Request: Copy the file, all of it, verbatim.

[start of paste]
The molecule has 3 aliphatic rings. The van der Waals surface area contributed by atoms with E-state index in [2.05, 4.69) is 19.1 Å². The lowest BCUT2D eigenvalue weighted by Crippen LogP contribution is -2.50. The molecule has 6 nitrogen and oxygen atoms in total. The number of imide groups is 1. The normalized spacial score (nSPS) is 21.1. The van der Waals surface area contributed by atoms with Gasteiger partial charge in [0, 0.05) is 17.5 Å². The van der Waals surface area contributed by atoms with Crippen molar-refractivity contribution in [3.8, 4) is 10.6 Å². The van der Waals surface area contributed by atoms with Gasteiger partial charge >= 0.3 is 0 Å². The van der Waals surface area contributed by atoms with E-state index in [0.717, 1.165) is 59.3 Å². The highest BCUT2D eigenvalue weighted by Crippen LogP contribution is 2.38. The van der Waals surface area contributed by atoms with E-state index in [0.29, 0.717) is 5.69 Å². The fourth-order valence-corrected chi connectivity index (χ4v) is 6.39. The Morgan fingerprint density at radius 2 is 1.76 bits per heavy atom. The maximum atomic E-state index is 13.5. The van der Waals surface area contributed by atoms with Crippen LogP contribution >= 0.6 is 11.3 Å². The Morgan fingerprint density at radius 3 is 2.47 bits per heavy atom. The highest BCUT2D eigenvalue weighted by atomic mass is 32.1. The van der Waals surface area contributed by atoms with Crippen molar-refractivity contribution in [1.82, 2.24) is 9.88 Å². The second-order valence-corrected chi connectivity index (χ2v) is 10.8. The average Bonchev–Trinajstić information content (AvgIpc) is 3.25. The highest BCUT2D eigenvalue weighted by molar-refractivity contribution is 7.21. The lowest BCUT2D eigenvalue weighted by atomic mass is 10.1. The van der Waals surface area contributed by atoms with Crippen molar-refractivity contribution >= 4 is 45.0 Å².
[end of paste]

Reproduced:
The molecule has 3 aliphatic rings. The van der Waals surface area contributed by atoms with E-state index in [2.05, 4.69) is 19.1 Å². The lowest BCUT2D eigenvalue weighted by Crippen LogP contribution is -2.50. The molecule has 6 nitrogen and oxygen atoms in total. The number of imide groups is 1. The normalized spacial score (nSPS) is 21.1. The van der Waals surface area contributed by atoms with Gasteiger partial charge in [0, 0.05) is 17.5 Å². The van der Waals surface area contributed by atoms with Crippen molar-refractivity contribution in [3.8, 4) is 10.6 Å². The van der Waals surface area contributed by atoms with Gasteiger partial charge >= 0.3 is 0 Å². The van der Waals surface area contributed by atoms with E-state index in [0.717, 1.165) is 59.3 Å². The highest BCUT2D eigenvalue weighted by Crippen LogP contribution is 2.38. The van der Waals surface area contributed by atoms with E-state index in [0.29, 0.717) is 5.69 Å². The fourth-order valence-corrected chi connectivity index (χ4v) is 6.39. The Morgan fingerprint density at radius 2 is 1.76 bits per heavy atom. The maximum atomic E-state index is 13.5. The van der Waals surface area contributed by atoms with Crippen LogP contribution >= 0.6 is 11.3 Å². The Morgan fingerprint density at radius 3 is 2.47 bits per heavy atom. The highest BCUT2D eigenvalue weighted by atomic mass is 32.1. The van der Waals surface area contributed by atoms with Crippen molar-refractivity contribution in [1.82, 2.24) is 9.88 Å². The second-order valence-corrected chi connectivity index (χ2v) is 10.8. The average Bonchev–Trinajstić information content (AvgIpc) is 3.25. The highest BCUT2D eigenvalue weighted by molar-refractivity contribution is 7.21. The lowest BCUT2D eigenvalue weighted by atomic mass is 10.1. The van der Waals surface area contributed by atoms with Crippen molar-refractivity contribution >= 4 is 45.0 Å².